• Help other Internet users - report phishing emails to Anti-Phishing Working Group, FBI’s Internet Crime Complaint Center, National Fraud Information Center and U.S. Department of Justice.

Frequently Asked Questions (FAQ)

Why did I receive this email?

Spam emails are not personal. Cyber criminals send this mail in mass-scale operations - hence, thousands of users receive identical emails.

I have provided my personal information when tricked by this spam email, what should I do?

If you have provided account credentials - immediately change the passwords of all potentially compromised accounts and inform their official support. And if you have disclosed other private data (e.g., ID card details, credit card numbers, etc.) - contact the corresponding authorities without delay.

I have read a spam email but didn't open the attachment, is my computer infected?

No, merely reading a spam email will not initiate any malware download/installation processes. Infections are caused when the files attached to such emails or the links included in them - are interacted with (i.e., opened/clicked).

I have downloaded and opened a file attached to a spam email, is my computer infected?

Whether an infection process was triggered might depend on the file's format. If it was an executable (.exe, .run, etc.) - then most likely, yes. However, you might have avoided jumpstarting an infection - if it was a document (.doc, .xls, .pdf, etc.). These formats may require additional actions (e.g., enabling macro commands) - to begin downloading/installing malware.

Will Combo Cleaner remove malware infections present in email attachments?

Yes, Combo Cleaner can detect and eliminate most of the known malware infections. It is noteworthy that sophisticated malicious programs usually hide deep within systems. Therefore, performing a complete system scan is paramount.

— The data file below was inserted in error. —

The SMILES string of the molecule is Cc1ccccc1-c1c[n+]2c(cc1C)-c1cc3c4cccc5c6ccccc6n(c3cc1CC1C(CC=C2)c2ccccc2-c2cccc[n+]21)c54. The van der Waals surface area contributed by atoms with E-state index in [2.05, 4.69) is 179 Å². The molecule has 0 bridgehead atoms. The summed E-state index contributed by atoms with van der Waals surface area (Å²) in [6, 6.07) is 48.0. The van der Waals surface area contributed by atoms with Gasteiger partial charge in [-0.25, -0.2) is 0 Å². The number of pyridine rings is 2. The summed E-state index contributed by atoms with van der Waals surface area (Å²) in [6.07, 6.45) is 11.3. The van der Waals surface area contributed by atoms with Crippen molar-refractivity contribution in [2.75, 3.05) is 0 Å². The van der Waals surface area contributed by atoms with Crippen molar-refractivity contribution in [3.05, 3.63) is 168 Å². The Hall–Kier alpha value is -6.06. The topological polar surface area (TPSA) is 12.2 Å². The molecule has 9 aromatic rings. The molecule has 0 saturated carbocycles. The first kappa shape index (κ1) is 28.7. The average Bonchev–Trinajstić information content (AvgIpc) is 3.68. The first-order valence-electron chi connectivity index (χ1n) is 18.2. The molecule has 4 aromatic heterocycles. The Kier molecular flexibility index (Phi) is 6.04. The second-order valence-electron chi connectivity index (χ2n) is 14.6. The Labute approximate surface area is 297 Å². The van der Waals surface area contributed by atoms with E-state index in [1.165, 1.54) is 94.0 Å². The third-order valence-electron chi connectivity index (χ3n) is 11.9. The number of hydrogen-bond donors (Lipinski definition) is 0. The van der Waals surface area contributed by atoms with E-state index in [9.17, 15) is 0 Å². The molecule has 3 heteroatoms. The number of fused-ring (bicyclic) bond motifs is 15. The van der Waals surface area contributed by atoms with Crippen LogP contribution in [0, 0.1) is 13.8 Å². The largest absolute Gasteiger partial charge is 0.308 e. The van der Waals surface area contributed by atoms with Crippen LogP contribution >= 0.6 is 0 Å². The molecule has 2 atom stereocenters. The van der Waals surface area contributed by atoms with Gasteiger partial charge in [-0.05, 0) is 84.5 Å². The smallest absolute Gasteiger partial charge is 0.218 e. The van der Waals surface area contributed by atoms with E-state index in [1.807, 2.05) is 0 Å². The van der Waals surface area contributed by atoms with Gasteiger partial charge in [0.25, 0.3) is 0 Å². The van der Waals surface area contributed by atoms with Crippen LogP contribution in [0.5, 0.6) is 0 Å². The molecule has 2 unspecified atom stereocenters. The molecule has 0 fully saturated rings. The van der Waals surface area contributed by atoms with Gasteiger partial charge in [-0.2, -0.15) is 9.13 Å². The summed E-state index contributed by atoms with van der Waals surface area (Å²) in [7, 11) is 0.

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About the author:

Tomas Meskauskas

Tomas Meskauskas - expert security researcher, professional malware analyst.

I am passionate about computer security and technology. I have an experience of over 10 years working in various companies related to computer technical issue solving and Internet security. I have been working as an author and editor for pcrisk.com since 2010. Follow me on Twitter and LinkedIn to stay informed about the latest online security threats. Contact Tomas Meskauskas.

PCrisk security portal is brought by a company RCS LT. Joined forces of security researchers help educate computer users about the latest online security threats. More information about the company RCS LT.

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Malware activity

Global malware activity level today:

Medium threat activity

Increased attack rate of infections detected within the last 24 hours.